Return of Assignments

    Markers aim to mark and return assignments to students within two (2) weeks of the due date with written feedback. Marked research assignments will be returned to students via MyUni.
    Course Grading

    Grades for your performance in this course will be awarded in accordance with the following scheme:

    M10 (Coursework Mark Scheme)
    Grade Mark Description
    FNS   Fail No Submission
    F 1-49 Fail
    P 50-64 Pass
    C 65-74 Credit
    D 75-84 Distinction
    HD 85-100 High Distinction
    CN   Continuing
    NFE   No Formal Examination
    RP   Result Pending

    Further details of the grades/results can be obtained from Examinations.

    Grade Descriptors are available which provide a general guide to the standard of work that is expected at each grade level. More information at Assessment for Coursework Programs.

    Final results for this course will be made available through Access Adelaide.

  • Student Feedback

    The University places a high priority on approaches to learning and teaching that enhance the student experience. Feedback is sought from students in a variety of ways including on-going engagement with staff, the use of online discussion boards and the use of Student Experience of Learning and Teaching (SELT) surveys as well as GOS surveys and Program reviews.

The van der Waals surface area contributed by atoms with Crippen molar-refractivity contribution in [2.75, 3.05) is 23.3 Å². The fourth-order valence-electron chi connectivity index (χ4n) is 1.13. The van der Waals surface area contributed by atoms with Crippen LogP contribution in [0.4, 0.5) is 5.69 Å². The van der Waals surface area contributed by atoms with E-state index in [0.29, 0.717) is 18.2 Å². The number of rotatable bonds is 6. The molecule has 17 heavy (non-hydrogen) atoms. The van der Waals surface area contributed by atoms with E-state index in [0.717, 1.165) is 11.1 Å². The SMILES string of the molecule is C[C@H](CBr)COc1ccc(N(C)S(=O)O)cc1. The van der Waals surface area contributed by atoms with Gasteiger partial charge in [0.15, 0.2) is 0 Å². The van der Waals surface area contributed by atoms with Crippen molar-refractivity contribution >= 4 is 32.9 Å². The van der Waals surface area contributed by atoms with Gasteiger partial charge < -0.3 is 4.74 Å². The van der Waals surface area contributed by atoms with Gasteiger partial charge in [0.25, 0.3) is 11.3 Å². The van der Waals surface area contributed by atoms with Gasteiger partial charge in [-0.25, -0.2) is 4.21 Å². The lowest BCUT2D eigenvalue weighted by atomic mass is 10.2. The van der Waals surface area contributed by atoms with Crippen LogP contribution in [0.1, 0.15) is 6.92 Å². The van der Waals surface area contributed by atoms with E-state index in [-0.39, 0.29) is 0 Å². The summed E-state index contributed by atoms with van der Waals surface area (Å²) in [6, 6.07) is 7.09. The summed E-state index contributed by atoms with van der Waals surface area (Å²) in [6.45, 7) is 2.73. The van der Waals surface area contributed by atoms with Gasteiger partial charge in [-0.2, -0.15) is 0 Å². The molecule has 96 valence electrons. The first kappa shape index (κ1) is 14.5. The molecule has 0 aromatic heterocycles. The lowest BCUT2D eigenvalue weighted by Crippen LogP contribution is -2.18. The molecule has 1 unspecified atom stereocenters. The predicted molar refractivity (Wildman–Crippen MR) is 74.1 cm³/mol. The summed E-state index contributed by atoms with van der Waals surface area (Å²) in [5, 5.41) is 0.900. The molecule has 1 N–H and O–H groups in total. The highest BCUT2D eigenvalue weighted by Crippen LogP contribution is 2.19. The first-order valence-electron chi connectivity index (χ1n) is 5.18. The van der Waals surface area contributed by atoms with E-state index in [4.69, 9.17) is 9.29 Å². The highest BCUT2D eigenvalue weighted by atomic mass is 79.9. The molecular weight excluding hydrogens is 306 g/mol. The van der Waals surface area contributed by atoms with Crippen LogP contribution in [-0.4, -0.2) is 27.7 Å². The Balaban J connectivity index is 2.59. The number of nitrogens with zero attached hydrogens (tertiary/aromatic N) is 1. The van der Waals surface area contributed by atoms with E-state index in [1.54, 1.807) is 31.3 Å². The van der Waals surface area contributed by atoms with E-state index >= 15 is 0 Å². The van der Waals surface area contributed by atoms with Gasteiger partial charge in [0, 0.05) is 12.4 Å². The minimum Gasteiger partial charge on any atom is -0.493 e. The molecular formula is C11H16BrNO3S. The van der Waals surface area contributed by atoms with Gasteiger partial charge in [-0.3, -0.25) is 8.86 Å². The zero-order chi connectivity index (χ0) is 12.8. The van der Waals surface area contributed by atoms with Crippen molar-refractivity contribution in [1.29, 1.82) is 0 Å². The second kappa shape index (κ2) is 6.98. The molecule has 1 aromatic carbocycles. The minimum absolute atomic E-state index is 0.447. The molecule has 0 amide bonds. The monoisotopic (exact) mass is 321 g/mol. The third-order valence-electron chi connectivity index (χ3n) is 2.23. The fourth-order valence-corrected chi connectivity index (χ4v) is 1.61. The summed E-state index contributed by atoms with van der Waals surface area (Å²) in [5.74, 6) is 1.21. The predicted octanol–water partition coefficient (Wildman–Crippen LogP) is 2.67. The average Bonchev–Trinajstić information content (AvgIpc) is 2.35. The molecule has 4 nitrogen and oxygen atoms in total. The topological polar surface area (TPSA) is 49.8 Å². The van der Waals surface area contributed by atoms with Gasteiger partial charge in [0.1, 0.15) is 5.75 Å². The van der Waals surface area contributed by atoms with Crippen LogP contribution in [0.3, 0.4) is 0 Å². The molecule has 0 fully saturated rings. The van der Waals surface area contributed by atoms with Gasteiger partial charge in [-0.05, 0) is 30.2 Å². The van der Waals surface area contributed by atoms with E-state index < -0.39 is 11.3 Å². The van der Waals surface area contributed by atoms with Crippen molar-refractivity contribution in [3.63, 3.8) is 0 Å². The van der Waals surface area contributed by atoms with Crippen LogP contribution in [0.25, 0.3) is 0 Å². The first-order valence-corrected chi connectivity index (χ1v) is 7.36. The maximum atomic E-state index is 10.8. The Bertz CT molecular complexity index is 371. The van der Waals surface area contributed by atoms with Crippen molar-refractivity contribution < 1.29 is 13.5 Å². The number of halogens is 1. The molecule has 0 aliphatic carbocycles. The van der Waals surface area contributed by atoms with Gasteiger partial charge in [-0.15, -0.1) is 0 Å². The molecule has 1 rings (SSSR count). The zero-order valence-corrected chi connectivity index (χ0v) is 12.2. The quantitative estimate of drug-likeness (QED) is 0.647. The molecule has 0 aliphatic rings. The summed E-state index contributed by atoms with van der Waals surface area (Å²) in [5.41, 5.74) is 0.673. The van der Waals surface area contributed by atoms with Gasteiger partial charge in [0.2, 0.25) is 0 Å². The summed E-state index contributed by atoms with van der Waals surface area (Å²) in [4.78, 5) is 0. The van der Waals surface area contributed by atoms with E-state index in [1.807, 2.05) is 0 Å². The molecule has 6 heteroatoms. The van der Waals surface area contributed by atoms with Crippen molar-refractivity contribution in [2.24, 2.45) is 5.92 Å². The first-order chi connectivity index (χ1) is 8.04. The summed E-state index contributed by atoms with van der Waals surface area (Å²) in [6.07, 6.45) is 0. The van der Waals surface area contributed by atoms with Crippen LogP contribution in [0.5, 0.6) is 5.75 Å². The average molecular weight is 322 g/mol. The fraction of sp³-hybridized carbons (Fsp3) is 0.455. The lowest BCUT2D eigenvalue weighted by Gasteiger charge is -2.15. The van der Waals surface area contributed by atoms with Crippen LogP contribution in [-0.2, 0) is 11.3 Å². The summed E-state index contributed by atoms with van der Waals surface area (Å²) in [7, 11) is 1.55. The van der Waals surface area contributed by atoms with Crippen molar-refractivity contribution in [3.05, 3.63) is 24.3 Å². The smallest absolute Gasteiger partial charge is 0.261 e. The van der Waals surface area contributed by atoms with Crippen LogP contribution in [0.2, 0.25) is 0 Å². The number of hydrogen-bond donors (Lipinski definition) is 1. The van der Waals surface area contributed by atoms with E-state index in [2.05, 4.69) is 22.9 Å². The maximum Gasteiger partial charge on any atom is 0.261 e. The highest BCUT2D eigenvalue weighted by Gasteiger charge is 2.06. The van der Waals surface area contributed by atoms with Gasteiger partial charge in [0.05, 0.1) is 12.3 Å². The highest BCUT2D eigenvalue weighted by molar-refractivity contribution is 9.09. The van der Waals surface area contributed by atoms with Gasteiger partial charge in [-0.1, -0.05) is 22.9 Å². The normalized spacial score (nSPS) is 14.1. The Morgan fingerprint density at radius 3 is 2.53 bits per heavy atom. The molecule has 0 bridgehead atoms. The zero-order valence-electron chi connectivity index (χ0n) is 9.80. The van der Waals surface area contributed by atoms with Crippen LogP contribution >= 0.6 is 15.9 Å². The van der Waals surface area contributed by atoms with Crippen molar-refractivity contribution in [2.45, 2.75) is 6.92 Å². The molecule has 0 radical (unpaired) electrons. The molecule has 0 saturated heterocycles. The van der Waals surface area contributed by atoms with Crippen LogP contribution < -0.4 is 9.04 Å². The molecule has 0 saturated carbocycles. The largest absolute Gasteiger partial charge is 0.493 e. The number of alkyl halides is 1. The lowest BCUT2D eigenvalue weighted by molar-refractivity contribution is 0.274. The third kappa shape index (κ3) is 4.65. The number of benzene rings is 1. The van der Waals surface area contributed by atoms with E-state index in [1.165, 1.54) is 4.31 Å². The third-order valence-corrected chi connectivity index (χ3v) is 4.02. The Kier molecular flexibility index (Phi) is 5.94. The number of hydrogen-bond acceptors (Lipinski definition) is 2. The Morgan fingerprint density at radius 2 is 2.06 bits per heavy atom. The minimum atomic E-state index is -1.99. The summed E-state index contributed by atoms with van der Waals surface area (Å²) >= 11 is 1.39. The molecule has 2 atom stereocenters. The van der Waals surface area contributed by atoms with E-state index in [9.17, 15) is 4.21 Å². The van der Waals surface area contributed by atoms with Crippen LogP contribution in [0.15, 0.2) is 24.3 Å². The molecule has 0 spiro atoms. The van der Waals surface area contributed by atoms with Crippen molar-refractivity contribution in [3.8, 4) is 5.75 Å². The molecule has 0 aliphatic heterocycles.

SELTs are an important source of information to inform individual teaching practice, decisions about teaching duties, and course and program curriculum design. They enable the University to assess how effectively its learning environments and teaching practices facilitate student engagement and learning outcomes. Under the current SELT Policy ( course SELTs are mandated and must be conducted at the conclusion of each term/semester/trimester for every course offering. Feedback on issues raised through course SELT surveys is made available to enrolled students through various resources (e.g. MyUni). In addition aggregated course SELT data is available.

  • Student Support
  • Policies & Guidelines
  • Fraud Awareness

    Students are reminded that in order to maintain the academic integrity of all programs and courses, the university has a zero-tolerance approach to students offering money or significant value goods or services to any staff member who is involved in their teaching or assessment. Students offering lecturers or tutors or professional staff anything more than a small token of appreciation is totally unacceptable, in any circumstances. Staff members are obliged to report all such incidents to their supervisor/manager, who will refer them for action under the university's student’s disciplinary procedures.

The University of Adelaide is committed to regular reviews of the courses and programs it offers to students. The University of Adelaide therefore reserves the right to discontinue or vary programs and courses without notice. Please read the important information contained in the disclaimer.